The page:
The annual Academy Awards have not skipped a year once during the past nine decades… and they’re not about to start now. At least not yet. Confirming a report from earlier this morning in Variety, the Academy of Motion Picture Arts and Sciences confirmed this afternoon that the Oscars will be delayed in 2021 from February to April, which comes on the heels of new rules also being put in place by the Academy.
In a new announcement, it was confirmed that next year’s Oscars will now be held on April 25, 2021, as opposed to Feb. 28. Almost two months later, the move’s clear intention is to allow more time for movie theaters, and thus moviegoers, to return to some semblance of normalcy. For that reason, the deadline for a movie opening in time to receive Oscar consideration has also been moved from Dec. 31, 2020 to Feb. 28, 2021.
The news is not entirely shocking, even as one wonders how far the Academy might be willing to push this postponement. While the Oscars have never skipped a year, to hold a ceremony in 2021 might require a large degree of scaling back and considering more streaming options since it is unlikely there will be a mass-produced vaccine by February.
This bombshell comes after the continued debate around the lack of diversity among Oscar nominees is leading to new rules. For starters, the Academy is returning to its original format of a mandatory 10 nominees being recognized in the Best Picture category. It is little remembered that for more than a decade of the Oscars’ earliest years, voters were required to nominate 10 movies for Best Picture. That rule returned briefly in 2009 and 2010, ironically after a much more benign controversy of the Academy (unfairly) snubbing Christopher Nolan’s The Dark Knight in the Best Picture race in favor of a Harvey Weinstein-produced Holocaust drama with mixed reviews.
However, after several years of complaints by Academy members, the Oscars changed the rules again in 2011, allowing as few as five and as many as 10 nominees for Best Picture, depending on how much popularity a movie accrues in the Academy’s preferential voting ballot methods. Since then there has been no years with 10 nominees; most have had nine nominations and some only eight.
Additionally, the Academy is partnering with the Producers Guild of America to create a task force that will implement “representation and inclusion” standards. What exactly that will look like is currently unclear since the new rules will not be announced until next month. Finally, the Academy will begin hosting quarterly screenings of new movies for Oscar voters with the aim of spotlighting smaller films and voices that are often drowned out by the campaign-heavy season of fall and holiday releases.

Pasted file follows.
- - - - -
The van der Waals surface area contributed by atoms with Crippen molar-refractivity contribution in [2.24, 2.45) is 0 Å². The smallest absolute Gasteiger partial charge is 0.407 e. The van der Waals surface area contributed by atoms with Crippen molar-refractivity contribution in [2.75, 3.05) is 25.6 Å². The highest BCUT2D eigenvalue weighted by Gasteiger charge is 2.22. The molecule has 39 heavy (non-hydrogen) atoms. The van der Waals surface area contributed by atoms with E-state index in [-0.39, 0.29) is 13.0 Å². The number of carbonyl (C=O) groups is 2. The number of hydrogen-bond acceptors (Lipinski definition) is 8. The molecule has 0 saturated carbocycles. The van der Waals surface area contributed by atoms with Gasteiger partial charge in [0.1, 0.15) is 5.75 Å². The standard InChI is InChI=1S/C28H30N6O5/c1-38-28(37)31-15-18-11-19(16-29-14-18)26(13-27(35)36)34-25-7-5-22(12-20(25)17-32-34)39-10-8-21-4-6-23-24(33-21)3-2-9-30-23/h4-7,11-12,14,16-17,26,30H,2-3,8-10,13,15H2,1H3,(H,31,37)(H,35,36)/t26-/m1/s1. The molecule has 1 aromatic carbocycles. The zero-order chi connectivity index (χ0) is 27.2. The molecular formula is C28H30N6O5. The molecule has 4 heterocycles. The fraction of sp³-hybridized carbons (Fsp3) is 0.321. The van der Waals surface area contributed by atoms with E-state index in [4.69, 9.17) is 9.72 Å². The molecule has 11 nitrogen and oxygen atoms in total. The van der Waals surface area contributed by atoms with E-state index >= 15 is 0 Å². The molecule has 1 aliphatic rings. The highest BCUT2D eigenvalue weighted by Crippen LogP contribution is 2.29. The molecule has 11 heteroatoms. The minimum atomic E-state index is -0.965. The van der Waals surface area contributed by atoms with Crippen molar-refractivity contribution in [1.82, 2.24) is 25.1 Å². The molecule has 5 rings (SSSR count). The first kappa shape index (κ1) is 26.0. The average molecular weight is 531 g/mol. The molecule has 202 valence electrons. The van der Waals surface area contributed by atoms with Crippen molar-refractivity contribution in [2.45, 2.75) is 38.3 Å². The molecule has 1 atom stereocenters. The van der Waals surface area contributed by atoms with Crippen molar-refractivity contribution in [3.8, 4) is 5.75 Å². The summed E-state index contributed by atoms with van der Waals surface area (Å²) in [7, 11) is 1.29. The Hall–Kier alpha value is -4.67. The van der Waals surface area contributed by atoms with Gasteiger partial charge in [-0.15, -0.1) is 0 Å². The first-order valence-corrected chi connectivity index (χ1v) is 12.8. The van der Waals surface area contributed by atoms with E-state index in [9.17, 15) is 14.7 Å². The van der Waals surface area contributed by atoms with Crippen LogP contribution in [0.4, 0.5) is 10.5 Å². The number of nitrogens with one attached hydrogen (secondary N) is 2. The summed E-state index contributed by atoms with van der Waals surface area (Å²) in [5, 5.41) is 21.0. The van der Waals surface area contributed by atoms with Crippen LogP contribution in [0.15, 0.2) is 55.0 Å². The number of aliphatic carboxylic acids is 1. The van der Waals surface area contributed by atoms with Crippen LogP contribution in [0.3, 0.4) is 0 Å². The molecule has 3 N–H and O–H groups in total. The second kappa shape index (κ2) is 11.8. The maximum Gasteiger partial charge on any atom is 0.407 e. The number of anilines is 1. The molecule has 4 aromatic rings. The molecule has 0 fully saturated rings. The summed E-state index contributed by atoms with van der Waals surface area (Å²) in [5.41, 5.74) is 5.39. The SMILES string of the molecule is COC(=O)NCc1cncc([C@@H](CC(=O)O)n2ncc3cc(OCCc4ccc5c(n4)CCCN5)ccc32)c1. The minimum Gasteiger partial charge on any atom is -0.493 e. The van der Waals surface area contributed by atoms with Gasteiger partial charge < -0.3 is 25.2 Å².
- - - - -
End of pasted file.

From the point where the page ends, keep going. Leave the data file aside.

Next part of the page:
The idea of returning to 10 nominees appears prudent to us, if only because it guarantees more opportunity for pictures outside the traditional “Oscar movie” box. Of course even with up to 10 nominee slots, the Academy has often struggled with diversifying its tastes in every sense of the word. This is, after all, why #OscarsSoWhite began trending in 2015 after all 20 acting nominations were white actors, and it went viral in 2016 when wall-to-wall white performers dominated the acting categories once again.
Notably, the only Best Picture nominee in either year starring People of Color was Ava DuVernay’s Selma, which even then was notoriously snubbed for Best Director and Best Actor in regards to David Oyelowo’s performance as Martin Luther King Jr. Earlier this month, Oyelowo revealed he heard they were snubbed because Oscar voters were repulsed by cast members attending the premiere in T-shirts demanding justice for Eric Garner, who was killed by the NYPD in 2014 after being placed in a chokehold.
For all these reasons, the move to force the Academy to change with the times is the correct impulse, although these new standards need to be further defined.
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